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     Writing these directions wasn't as easy as I thought. I hope the photos help clarify things, but ask any questions, and I'll try to help. 
 

Comments (4)

  • Mar-22 - Linda (LRuthers)It's really not hard to do, once you understand how to do the crocodile stitch, Lenore. It was fun.
  • Mar-22 - GardenGal (LENORE37)Wow - Linda! That looks difficult but beautiful. So intricate. Good job!
  • Mar-21 - Linda (LRuthers)I'm making a smaller, less dramatic one in blue, Linda. It's a really pretty stitch.
  • Mar-21 - DEDA DAWN (dedadawn1977)That is a beautiful shawl. Thanks for taking the time to go over the directions. I just love to...  Show Full Comment
About the Author
Linda (LRuthers)

 

 





     I'm convinced that there are many more bad recipes than there are bad cooks. The problem is that sometimes decent cooks use bad recipes and then believe that the poor results are their fault.


     When people print recipes in cookbooks, magazines, etc. or when they post them online, they seldom tell the pitfalls or the little tips needed to make the recipe turn out well. And, too, quite a few printed recipes contain typos!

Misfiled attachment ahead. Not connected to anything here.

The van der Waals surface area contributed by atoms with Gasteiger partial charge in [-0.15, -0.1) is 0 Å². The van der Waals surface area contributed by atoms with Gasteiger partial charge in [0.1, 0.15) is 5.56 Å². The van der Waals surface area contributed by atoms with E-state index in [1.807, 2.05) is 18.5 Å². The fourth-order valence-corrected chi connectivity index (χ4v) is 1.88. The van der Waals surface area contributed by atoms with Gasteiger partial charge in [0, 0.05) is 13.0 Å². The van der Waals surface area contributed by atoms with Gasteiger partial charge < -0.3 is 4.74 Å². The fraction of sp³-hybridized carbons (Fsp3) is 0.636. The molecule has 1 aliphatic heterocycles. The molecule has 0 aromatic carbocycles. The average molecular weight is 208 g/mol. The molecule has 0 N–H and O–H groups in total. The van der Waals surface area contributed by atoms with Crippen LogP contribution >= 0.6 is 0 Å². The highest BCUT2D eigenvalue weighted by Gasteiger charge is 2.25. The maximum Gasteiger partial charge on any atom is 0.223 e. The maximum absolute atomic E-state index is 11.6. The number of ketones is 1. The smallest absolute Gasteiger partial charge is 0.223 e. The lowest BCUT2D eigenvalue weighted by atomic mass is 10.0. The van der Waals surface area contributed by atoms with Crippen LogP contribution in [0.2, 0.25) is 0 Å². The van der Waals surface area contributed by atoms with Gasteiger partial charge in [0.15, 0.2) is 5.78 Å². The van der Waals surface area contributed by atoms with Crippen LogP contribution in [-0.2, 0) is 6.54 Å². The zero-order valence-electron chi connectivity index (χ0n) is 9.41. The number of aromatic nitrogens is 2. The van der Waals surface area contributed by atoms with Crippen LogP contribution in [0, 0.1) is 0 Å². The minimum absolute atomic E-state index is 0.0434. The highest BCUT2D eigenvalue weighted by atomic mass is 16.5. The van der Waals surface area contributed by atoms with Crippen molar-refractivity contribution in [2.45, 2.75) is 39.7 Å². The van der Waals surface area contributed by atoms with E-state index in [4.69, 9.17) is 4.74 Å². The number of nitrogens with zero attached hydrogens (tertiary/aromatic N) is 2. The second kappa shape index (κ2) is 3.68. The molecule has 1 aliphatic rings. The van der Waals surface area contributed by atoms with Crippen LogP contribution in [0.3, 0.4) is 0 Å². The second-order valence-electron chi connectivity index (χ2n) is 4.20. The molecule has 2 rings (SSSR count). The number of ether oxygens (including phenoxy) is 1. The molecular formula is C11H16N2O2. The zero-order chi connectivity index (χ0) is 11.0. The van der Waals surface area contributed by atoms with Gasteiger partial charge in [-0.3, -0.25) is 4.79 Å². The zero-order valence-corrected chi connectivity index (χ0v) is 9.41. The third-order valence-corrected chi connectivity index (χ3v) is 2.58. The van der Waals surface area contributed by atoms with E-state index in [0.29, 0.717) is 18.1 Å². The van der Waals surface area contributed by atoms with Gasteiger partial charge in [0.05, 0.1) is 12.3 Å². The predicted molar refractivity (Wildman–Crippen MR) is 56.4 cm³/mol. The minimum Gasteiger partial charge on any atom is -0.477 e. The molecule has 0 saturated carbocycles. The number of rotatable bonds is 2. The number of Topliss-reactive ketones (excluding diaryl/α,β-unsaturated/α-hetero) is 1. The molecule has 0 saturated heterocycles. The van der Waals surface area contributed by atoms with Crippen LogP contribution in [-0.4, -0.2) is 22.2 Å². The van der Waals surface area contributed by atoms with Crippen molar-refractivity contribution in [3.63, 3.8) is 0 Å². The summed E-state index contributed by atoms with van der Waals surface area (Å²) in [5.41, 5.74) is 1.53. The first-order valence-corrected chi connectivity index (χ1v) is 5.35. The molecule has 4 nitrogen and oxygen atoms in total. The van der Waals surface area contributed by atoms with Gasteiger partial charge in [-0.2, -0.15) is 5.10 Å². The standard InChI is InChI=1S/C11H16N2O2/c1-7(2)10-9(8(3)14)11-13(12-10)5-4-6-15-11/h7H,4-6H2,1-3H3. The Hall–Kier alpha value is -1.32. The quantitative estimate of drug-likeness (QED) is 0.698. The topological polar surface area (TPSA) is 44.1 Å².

I search for recipes that are good. Dependable. I'm not a chef. I'm a mother and grandmother who's been cooking for >45 years.


     I believe that any recipe posted for the general public should be one that I can master. If not, there's something wrong with the recipe.


     I post my successes and my failures, and tell what I learned when following each new recipe. I learn more from my mistakes. I don't know what that says about me.


     The very best recipes are the ones that are inexpensive, delicious AND easy. And there are a lot of those.


     Sometimes, I spend a little more and work a little harder for a recipe that seems to be one that will make people really happy.


Thanks, Linda